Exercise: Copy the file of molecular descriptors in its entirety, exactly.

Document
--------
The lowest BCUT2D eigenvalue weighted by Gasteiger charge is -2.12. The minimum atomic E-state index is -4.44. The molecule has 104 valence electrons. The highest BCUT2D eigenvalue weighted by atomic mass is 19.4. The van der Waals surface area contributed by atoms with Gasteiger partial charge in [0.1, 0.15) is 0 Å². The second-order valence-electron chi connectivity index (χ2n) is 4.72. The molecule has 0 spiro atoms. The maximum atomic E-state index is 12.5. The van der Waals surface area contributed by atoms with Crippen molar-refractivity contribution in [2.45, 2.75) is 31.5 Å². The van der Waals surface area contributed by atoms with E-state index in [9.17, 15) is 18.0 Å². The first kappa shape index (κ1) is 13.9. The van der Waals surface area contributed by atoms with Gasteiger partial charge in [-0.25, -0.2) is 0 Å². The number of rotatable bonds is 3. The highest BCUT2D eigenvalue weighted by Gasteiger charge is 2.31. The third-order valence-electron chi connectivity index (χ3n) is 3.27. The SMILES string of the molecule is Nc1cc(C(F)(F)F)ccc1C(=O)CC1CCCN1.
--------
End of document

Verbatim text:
The lowest BCUT2D eigenvalue weighted by Gasteiger charge is -2.12. The minimum atomic E-state index is -4.44. The molecule has 104 valence electrons. The highest BCUT2D eigenvalue weighted by atomic mass is 19.4. The van der Waals surface area contributed by atoms with Gasteiger partial charge in [0.1, 0.15) is 0 Å². The second-order valence-electron chi connectivity index (χ2n) is 4.72. The molecule has 0 spiro atoms. The maximum atomic E-state index is 12.5. The van der Waals surface area contributed by atoms with Crippen molar-refractivity contribution in [2.45, 2.75) is 31.5 Å². The van der Waals surface area contributed by atoms with E-state index in [9.17, 15) is 18.0 Å². The first kappa shape index (κ1) is 13.9. The van der Waals surface area contributed by atoms with Gasteiger partial charge in [-0.25, -0.2) is 0 Å². The number of rotatable bonds is 3. The highest BCUT2D eigenvalue weighted by Gasteiger charge is 2.31. The third-order valence-electron chi connectivity index (χ3n) is 3.27. The SMILES string of the molecule is Nc1cc(C(F)(F)F)ccc1C(=O)CC1CCCN1.